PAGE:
Catching ZZZs

24 March 2009 By Kate Hubert

Whether you’re up at all hours serving drinks to guests and then back on duty for early coffee, or standing night watch on a long passage, getting enough sleep can be a real problem for crew. You often find yourself in a vicious circle of swilling caffeine to keep going, then desperately counting sheep when you do get some downtime.

So how do you get enough sleep, or learn to cope with less?

It may be that yacht crew can learn as thing or two from racing sailors. In the recent Vendée Globe single-handed race around the world, Australian racer Nick Moloney nearly died after going five days without sleep. Since then, he’s been working with sleep scientists to find out how to get by with as little sleep as possible, taken in short bursts.

If you’re not getting a full eight hours shut-eye every day, you’ll need to get scientific about your naps. To learn what works best for you, it’s important to understand a little bit about sleep cycles.

After you’ve been asleep for about 30 minutes, you go into deep, “slow wave” sleep. Your heart rate and breathing slows and you rest like this for 30- to 50-minute cycles, interspersed with five- to10-minute bursts of REM (Rapid Eye Movement) sleep. In REM, you’re not so deeply asleep and you move and dream more.

Slow wave sleep seems to be the most important type to make you feel really rested, and your body tends to cram more of this type of sleep into the first few hours of the night. That is why most watch systems have evolved into three- or four-hour cycles.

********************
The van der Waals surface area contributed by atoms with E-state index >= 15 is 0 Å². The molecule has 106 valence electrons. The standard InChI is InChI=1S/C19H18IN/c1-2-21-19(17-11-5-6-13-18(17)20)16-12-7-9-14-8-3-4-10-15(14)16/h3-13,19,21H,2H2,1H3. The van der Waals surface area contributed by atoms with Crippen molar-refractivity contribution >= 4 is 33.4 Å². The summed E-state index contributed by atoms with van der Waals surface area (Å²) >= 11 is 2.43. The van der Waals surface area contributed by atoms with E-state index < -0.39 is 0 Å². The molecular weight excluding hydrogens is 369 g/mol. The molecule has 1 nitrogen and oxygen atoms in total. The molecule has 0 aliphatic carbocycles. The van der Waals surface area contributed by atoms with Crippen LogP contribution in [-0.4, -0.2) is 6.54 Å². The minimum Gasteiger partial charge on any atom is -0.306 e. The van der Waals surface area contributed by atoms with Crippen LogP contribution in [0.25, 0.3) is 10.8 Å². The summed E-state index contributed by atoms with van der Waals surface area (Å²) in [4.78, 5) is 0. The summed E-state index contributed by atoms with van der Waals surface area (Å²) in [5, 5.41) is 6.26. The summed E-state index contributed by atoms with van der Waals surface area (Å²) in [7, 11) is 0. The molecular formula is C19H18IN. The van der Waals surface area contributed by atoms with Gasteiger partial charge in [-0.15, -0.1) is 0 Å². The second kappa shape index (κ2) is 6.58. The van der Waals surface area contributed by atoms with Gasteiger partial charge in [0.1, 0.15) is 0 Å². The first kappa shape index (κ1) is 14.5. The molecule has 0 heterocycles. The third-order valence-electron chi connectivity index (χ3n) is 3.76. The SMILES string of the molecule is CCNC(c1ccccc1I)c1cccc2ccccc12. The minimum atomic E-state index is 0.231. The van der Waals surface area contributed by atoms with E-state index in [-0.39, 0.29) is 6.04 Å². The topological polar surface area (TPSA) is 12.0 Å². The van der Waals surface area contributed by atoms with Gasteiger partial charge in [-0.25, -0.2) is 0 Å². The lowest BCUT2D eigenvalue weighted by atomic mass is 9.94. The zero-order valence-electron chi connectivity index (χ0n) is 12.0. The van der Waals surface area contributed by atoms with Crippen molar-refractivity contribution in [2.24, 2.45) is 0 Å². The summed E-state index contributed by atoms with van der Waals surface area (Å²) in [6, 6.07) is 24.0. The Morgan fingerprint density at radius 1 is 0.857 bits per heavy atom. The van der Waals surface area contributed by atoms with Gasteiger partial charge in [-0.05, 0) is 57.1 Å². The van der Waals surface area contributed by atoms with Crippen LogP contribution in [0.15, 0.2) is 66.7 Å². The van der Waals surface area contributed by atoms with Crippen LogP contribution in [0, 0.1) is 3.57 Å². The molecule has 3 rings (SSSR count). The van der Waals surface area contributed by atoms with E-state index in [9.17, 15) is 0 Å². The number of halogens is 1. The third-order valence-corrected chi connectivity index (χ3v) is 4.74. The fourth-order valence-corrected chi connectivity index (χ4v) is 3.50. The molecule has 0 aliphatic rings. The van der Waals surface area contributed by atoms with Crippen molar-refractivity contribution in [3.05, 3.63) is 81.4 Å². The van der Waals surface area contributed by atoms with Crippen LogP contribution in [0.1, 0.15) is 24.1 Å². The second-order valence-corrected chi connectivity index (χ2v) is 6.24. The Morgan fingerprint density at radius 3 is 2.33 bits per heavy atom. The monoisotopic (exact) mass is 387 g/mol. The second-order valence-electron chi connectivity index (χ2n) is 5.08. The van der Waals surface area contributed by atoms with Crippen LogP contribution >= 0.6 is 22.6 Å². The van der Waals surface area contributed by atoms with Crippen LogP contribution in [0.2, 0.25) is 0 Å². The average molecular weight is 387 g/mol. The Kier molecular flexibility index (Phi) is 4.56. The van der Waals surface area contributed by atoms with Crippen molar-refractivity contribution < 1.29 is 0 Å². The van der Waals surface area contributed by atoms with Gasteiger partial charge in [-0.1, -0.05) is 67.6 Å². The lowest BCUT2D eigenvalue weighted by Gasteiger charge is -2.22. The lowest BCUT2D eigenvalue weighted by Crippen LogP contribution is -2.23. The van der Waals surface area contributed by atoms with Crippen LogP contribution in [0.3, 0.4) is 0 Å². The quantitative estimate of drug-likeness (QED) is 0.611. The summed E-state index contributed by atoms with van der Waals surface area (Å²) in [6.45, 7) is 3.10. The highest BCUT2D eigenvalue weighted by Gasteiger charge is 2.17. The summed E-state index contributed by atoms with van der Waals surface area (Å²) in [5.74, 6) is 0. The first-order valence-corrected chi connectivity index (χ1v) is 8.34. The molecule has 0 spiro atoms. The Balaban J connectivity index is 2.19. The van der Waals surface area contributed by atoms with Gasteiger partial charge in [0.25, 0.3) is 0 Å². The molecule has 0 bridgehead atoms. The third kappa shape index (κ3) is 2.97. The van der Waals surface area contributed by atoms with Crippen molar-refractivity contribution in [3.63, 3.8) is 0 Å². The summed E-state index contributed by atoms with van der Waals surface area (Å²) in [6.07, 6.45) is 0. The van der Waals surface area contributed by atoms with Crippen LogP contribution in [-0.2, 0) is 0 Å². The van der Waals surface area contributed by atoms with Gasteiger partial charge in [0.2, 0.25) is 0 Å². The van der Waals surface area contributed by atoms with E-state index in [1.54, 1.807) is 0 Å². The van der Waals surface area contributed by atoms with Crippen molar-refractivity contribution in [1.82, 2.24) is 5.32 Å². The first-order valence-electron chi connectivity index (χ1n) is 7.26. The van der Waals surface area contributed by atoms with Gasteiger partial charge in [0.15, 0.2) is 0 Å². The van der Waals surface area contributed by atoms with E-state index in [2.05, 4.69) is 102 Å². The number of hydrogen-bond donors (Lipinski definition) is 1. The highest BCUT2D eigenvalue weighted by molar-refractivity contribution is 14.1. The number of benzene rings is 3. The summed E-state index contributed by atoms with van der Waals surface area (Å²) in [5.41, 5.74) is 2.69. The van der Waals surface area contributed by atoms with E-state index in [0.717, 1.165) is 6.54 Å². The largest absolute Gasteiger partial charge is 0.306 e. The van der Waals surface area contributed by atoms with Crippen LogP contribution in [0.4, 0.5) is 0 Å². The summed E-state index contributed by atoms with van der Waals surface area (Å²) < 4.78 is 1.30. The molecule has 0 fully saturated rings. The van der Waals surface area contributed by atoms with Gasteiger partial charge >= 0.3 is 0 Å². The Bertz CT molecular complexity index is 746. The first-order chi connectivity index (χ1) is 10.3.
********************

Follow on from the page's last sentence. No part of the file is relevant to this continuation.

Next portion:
Another factor that really affects how you feel when awake is what stage of sleep you’re in when you get up. Left to wake up naturally, you’ll always awaken during REM sleep and feel alert quickly. But if your alarm wakes you during slow wave sleep, you’ll probably feel really groggy and won’t come round for a good half hour.

When you don’t have the luxury of being able to take even three to four hours off for a more restful sleep, you’ll need to take shorter naps. So what is the ideal length of time for a “power nap” to recharge your batteries and get on with your day? To avoid the groggy 30-minute recovery period, keep your naps to no more than 20 minutes each. Tests have proved that even a short catnap can increase your reaction times.

Lack of sleep can cause you to make mistakes – being overtired can make you as dangerous as a drunk driver – so take that nap.

But even if you do get some shut-eye during a busy charter season or ocean crossing, you still may not be getting all the rest you need. When Swedish scientists hooked a ship’s engineers up to EEM machines that monitor brainwaves, they found that if the engineers were on call, they would sleep more lightly, with much less “slow wave” sleep. Sound familiar?

The scientists also found that women tend to cope better without sleep – they take things slower and make fewer mistakes. Men tend to charge around in an effort to stay awake (which just makes them more tired) and try to do tasks as fast as if they had had plenty of sleep – but they make far more errors. So take it easy, guys!

The best advice if you’re sleep-deprived is the most simple – if you get the chance to get your head down, even for just 10 minutes, grab it – and tell the captain you’re not being lazy – you’re taking a scientific power-nap!